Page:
5. I’ve had to explain the logging requirement for earthcaches. However, except for a couple of instances where people have swept through and armchaired multiple caches, I don’t monitor physical caches in the same way. <<< “You must sign the physical log with your registered geocaching name” >>> The guidelines state that the cache can be logged once you “have signed the logbook” and I would not add anything beyond that. My handwriting has always been nearly illegible. One time, the next to find posted that the signature above his was off, but the CO was a friend who knew my signature well. Other than that no one has questioned that I rarely - and almost never now - use my full geocaching name. Sometimes I have used my given name. Occasionally, I use a leaf to make a mark that may or may no be as legible as my handwriting. I also have a problem with dates - so I would not rely on that to confirm a find. At one point getting the year right was difficult.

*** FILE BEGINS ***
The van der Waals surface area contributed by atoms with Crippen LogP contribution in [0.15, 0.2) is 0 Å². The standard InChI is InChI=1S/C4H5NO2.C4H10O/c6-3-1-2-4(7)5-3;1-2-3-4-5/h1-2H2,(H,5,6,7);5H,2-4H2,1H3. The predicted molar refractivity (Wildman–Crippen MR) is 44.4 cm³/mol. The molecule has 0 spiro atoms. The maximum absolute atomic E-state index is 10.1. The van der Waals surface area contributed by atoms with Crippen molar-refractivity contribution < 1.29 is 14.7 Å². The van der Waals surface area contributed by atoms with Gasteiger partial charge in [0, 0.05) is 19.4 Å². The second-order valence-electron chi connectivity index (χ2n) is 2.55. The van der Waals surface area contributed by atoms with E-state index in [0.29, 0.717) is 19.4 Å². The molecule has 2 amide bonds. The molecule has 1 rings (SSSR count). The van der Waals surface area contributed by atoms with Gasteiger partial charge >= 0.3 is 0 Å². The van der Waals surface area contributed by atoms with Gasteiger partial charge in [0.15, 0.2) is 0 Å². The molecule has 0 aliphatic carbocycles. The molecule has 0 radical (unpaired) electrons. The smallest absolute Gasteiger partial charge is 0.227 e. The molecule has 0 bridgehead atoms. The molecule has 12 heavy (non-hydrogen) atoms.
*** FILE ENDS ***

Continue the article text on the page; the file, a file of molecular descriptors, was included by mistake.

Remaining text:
6. We had booked flights and passage on a cargo boat to go to Pitcairn Island, then I had an accident that probably precludes a future visit, just before Covid shut the island down. But that type of trip always makes me wonder how much a cache influenced our decisions to go there. It would have been an expensive smiley for sure. There was, and may still be, a grandfathered virtual at a Las Vegas tower that reminded me of the Sydney cache. And we have taken tramways, ferries, or made expensive arrangements to get to certain areas that just happened to have a cache. Apart from the disclosure issue then, I think there ideally should be a distinction between tourist activities and other forms of commercial enterprises. But I can also see where that might be a headache as people try to stretch the boundaries. We might not have lost virtuals back in the day if people used more common sense in what they chose to submit. I imagine people arguing that their store is a tourist destination. Then it would come down to the Wow factor.